For many wine sophisticates, "Southern California wine" is an oxymoron. The criticisms of the wines, usually produced in Temecula, are vast: They're too sweet, the aromas are funky, they lack the complexity and flavor found in wines from Napa or even Paso Robles. "When I tell Central Coast winemakers that I'm going south to explore Temecula wines, they say, 'Well that sucks. I'm so sorry,' " said Matt Kettmann, contributing editor for Wine Enthusiast Magazine, who rates central and south coast wines for the publication. "But no one ever really tries the wine."
South Coast Winery Resort & Spa in Temecula offers a deal that's all about the grape. The resort's Wine Enthusiast Package takes 20% off stays and includes wine tastings at two vineyards. The deal: The resort sits on 63 acres amid grape vines at the Temecula site. As part of the package, guests also receive a bottle of wine. When: The offer is good through Dec. 30.
David Liu made his first fortune more than two decades ago, exporting American scrap metal to his rapidly industrializing home country of China. After the financial crisis, he scored big again buying thousands of distressed apartments in the United States and selling them later for a tidy profit. The millionaire developer is betting that the oft-dismissed wine region of Temecula is poised to break out as a far bigger destination for oenophiles and tourists given its proximity to Los Angeles, Orange County and San Diego. "Napa Valley is bigger, but it's too far away," said Liu, 57, a former statistics professor turned real estate developer. "Here, we have 20 million people living at least a two-hour drive away.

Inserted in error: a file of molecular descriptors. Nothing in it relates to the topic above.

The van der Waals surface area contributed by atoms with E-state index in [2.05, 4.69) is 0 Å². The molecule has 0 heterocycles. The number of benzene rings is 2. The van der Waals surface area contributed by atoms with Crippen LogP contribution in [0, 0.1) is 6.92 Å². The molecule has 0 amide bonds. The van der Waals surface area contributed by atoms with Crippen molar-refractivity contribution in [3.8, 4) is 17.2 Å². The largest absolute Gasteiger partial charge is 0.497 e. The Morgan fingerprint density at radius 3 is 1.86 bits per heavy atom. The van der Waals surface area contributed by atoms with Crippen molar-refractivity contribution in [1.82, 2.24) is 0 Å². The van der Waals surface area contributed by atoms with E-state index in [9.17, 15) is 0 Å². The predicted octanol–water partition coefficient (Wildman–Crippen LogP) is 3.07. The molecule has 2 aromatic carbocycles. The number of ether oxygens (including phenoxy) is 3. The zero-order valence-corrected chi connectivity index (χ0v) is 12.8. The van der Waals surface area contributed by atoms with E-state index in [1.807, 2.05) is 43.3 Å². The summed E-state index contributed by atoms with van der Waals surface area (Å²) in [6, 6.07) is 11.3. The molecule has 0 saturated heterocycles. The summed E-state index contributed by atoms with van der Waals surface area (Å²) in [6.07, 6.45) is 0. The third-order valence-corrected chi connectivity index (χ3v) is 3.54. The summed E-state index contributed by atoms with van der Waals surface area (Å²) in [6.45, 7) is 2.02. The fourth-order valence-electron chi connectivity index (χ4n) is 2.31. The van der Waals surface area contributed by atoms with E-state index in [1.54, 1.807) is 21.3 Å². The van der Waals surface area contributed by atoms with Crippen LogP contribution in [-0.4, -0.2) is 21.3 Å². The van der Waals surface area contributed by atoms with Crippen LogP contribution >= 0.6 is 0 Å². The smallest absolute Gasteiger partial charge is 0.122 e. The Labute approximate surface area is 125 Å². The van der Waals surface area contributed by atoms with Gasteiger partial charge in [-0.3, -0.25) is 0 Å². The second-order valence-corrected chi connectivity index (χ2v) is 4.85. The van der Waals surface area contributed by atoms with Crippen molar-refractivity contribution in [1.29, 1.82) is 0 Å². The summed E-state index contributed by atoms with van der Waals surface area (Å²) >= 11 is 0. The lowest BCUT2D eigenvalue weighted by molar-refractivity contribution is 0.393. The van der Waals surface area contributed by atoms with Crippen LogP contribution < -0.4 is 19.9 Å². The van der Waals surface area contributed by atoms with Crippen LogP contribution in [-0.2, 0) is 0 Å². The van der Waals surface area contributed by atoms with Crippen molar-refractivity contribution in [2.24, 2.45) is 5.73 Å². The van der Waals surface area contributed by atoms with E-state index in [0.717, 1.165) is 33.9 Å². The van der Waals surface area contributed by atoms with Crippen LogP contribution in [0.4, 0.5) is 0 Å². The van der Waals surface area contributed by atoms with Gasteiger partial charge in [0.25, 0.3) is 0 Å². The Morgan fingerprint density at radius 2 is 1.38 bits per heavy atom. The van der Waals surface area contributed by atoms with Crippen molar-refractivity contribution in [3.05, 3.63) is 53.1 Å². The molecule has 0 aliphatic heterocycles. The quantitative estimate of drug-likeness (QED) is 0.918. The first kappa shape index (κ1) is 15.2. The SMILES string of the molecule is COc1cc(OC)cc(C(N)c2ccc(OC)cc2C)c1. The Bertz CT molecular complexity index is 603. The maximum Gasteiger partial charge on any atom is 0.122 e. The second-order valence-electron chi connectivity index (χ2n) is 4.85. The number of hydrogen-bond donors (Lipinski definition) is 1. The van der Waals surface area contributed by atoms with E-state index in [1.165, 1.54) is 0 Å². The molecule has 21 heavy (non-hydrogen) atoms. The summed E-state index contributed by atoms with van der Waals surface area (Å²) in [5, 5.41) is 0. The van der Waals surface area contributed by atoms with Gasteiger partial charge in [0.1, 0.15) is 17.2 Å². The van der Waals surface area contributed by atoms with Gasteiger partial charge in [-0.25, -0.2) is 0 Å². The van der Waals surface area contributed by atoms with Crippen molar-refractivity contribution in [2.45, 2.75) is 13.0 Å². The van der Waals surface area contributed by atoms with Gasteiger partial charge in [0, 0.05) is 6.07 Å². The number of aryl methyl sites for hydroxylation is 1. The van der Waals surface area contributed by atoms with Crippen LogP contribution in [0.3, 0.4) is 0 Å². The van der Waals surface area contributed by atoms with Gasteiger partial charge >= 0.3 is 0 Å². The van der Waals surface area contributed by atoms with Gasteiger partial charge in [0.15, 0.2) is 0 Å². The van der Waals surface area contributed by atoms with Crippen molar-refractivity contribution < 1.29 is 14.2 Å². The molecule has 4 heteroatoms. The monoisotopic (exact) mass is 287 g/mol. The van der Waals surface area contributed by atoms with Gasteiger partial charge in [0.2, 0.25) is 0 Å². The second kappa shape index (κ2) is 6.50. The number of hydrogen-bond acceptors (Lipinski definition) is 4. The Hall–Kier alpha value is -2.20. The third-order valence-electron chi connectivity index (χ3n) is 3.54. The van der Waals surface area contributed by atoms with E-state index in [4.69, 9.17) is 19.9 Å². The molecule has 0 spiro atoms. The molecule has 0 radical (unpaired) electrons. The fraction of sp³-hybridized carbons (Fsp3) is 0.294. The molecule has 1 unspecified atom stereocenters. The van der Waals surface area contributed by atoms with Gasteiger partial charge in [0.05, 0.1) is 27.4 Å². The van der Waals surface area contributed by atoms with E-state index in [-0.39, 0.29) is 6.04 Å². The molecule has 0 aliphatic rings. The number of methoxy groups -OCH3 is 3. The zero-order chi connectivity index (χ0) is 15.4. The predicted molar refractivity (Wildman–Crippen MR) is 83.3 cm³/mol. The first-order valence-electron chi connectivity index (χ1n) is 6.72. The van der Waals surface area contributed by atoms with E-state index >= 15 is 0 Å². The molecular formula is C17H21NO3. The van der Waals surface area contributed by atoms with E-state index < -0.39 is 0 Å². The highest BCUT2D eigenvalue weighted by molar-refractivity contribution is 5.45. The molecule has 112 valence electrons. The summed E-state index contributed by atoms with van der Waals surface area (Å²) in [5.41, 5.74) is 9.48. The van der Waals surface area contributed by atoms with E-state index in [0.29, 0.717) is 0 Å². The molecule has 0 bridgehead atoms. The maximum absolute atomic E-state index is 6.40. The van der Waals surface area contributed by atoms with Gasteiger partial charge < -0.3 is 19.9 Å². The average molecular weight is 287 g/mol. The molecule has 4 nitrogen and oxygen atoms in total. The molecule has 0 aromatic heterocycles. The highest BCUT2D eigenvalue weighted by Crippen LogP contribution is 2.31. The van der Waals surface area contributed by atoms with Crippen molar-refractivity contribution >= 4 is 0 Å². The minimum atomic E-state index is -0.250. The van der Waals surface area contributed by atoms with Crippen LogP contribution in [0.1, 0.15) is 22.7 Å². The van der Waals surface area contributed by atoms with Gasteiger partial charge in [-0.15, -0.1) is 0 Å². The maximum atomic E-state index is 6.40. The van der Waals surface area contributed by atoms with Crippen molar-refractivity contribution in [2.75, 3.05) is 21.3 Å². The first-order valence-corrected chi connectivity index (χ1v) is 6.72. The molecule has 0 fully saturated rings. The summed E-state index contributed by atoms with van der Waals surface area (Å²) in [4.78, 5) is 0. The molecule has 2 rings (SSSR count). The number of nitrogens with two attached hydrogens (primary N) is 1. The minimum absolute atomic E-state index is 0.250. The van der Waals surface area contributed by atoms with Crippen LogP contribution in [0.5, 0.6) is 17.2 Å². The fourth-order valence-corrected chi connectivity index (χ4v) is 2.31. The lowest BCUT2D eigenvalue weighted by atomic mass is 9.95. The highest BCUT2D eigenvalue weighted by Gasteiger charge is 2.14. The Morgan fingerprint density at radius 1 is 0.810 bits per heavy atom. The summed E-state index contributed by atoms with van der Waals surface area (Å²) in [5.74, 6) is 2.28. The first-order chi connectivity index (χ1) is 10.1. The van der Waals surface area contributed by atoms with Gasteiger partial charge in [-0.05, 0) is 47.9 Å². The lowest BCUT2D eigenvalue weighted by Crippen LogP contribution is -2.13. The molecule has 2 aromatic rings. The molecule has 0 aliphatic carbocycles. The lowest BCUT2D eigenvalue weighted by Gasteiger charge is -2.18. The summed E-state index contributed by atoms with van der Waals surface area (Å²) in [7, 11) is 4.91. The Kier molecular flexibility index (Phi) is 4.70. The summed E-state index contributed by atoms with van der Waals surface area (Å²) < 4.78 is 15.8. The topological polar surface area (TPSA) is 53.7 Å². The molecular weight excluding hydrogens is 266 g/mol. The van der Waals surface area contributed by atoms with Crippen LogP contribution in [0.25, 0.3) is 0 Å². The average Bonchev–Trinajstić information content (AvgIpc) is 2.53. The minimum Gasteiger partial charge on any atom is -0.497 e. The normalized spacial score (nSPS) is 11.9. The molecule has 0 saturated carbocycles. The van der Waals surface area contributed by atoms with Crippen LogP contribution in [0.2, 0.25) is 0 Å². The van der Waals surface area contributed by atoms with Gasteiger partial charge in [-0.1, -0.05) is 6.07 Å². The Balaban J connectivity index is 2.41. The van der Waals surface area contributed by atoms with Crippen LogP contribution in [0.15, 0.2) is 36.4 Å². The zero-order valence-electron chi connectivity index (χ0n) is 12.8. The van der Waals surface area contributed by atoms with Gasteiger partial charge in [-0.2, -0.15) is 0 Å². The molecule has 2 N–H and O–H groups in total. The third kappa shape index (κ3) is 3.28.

A scalding torrent of copper-colored wine flowed among burned wine barrels and charred fermented tanks at a California winery after flames swept through the area Tuesday, part of the devastating wildfires wreaking havoc on wine country. The blaze engulfed Paradise Ridge Winery in Santa Rosa, owned by Rene Byke, and burned barrels of wine and equipment. The owners of the winery confirmed the fire, saying they were "heartbroken" and "appreciate everyone's well wishes." Photos of the aftermath showed a bubbling underground river of wine flowing through the area where the winery once stood, with scorched wine bottles lying on top of each other and wine leaking from singed tanks. The winery posted on Facebook it would provide updates and vowed to stay "strong" and "rebuild" after the deadly wildfire.
Five winery owners from California's Dry Valley Creek will host a 2018 cruise to France that highlights their own wines as well as classic Rhone Valley varieties. Travelers who sign up early save 20%. The Passport to the Rhone cruise is discounted to $2,349 per person, based on double occupancy. Travelers must reserve by the end of May to get the deal. Regular fare is $3,099 per person.